For each performance, the Bodins host a potluck, with attendees (ranging from about 20 to a tight-squeeze 55) bringing food or a beverage and chatting in the kitchen or hallway. A large glass jar is passed around, with all the money going to the musicians. “I like the simplicity and honesty of that,” Paul says. 

The couple also host a sit down dinner with any traveling musicians before sound check, where they get to know each other. “As I’m finishing the dishes, people start walking in the door,” Bodin says. “Very much like jazz, a house concert is an improvisational experience. You don’t really know who’s coming. You’re opening your house to a dynamic mix of people:  those who you recognize and even establish friendships with because they are regular supporters of past concerts, and new audience members who may be experiencing their very first house concert.”

Prof. Molly Barth and the UO Flute Studio at Broadway House.

They’ve included regulars and occasional visitors, jazz heads, friends and fans of particular artists, even a local poet who frequented the legendary Birdland club when he lived in New York in the 1950s and ‘60s. With no budget for promotion, the series relies on coverage in print publications and radio, and a mailing list.


Seattle Repertory Theatre Fat Ham

 “Our audiences are pretty steady,” Peggy says. “We have regulars, veteran jazz listeners and also younger people. We’ll get young students, sometimes international students who’ve never heard live jazz.” Because it’s a house, not a bar, the series is one of the few jazz venues available to people under 21.

Koto master Mitsuki Dazai and flutist/composer Tessa Brinckman of Southern Oregon's Caballito Negro.
Koto master Mitsuki Dazai and flutist/composer Tessa Brinckman of Southern Oregon’s Caballito Negro.

University Connection

UO students often make up a substantial portion of the audience, some receiving extra credit for attending and writing a response to jazz concerts. Bodin regularly appears at Prof. Paul Krueger’s classes to talk about the series and jazz — part of Broadway House’s continuing connection to its origins. Some UO student jazzers have held their senior recitals at Broadway House. “We couldn’t do it without the University of Oregon and a core group of jazz musicians in town,” Peggy Bodin says.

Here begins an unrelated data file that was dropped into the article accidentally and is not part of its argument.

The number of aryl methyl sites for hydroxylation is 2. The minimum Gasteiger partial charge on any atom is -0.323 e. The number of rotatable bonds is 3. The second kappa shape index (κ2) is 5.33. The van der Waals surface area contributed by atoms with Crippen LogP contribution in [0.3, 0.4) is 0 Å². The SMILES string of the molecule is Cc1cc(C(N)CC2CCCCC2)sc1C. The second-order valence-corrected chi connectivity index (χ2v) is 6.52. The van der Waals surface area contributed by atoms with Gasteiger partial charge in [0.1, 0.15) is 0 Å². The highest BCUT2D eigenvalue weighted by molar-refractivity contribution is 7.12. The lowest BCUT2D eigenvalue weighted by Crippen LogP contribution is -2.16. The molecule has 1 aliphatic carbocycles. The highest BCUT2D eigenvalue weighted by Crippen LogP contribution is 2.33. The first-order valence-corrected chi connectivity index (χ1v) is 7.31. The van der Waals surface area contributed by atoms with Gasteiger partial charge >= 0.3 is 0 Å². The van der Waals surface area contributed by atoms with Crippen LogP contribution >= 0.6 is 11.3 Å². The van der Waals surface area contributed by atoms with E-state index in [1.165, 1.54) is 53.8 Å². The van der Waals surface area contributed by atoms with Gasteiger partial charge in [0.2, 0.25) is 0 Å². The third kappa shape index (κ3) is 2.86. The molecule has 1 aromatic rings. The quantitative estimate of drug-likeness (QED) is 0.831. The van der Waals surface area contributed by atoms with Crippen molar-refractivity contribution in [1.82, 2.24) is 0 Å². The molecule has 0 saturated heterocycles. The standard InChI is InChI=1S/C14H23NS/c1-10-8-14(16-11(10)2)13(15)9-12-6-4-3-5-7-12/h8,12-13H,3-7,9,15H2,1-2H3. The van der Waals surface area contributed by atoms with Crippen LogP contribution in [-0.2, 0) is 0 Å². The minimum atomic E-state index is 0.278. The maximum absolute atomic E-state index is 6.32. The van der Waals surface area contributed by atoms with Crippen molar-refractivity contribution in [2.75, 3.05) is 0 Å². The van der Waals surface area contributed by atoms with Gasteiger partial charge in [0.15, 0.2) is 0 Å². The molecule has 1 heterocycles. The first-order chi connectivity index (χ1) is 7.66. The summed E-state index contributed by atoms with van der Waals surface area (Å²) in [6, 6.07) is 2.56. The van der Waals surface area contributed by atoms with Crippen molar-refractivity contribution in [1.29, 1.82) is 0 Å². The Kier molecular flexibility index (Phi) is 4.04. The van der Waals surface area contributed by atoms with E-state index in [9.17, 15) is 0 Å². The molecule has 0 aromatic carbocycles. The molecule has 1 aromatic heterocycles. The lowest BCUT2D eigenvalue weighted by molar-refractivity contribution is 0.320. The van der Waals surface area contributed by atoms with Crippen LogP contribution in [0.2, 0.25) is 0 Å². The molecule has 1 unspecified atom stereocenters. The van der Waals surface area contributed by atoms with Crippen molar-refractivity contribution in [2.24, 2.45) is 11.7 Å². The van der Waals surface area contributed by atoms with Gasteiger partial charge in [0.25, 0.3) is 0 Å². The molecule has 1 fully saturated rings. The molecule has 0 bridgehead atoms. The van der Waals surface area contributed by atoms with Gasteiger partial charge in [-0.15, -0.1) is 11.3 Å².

Although this spring’s five scheduled performances were postponed along with the rest of Oregon’s music “Peggy and I plan on continuing our support of local, regional and touring jazz artists and ensembles once the crisis abates,” Bodin told ArtsWatch in April.  “For now, however, we are not making any specific future bookings, preferring to wait until we have more knowledge about the safety and health of everyone concerned. We hope to reschedule all five groups that were canceled this spring.” Check the Facebook page for updates..

As the Bodins celebrate the series’ tenth anniversary, “I’ve started to see the value more over the years as it’s mushroomed outward,” Paul says. “We had no idea what we were getting into! Now when I look back on it, I see how it’s become a big part of our lives and the community.”

David Friesen at Broadway House in 2017.
David Friesen at Broadway House in 2017.

A shorter version of this story appears in Oregon Quarterly.

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Photo Joe Cantrell

Brett Campbell is a frequent contributor to The Oregonian, San Francisco Classical Voice, Oregon Quarterly, and Oregon Humanities. He has been classical music editor at Willamette Week, music columnist for Eugene Weekly, and West Coast performing arts contributing writer for the Wall Street Journal, and has also written for Portland Monthly, West: The Los Angeles Times Magazine, Salon, Musical America and many other publications. He is a former editor of Oregon Quarterly and The Texas Observer, a recipient of arts journalism fellowships from the National Endowment for the Arts (Columbia University), the Getty/Annenberg Foundation (University of Southern California) and the Eugene O’Neill Center (Connecticut). He is co-author of the biography Lou Harrison: American Musical Maverick (Indiana University Press, 2017) and several plays, and has taught news and feature writing, editing and magazine publishing at the University of Oregon School of Journalism & Communication and Portland State University.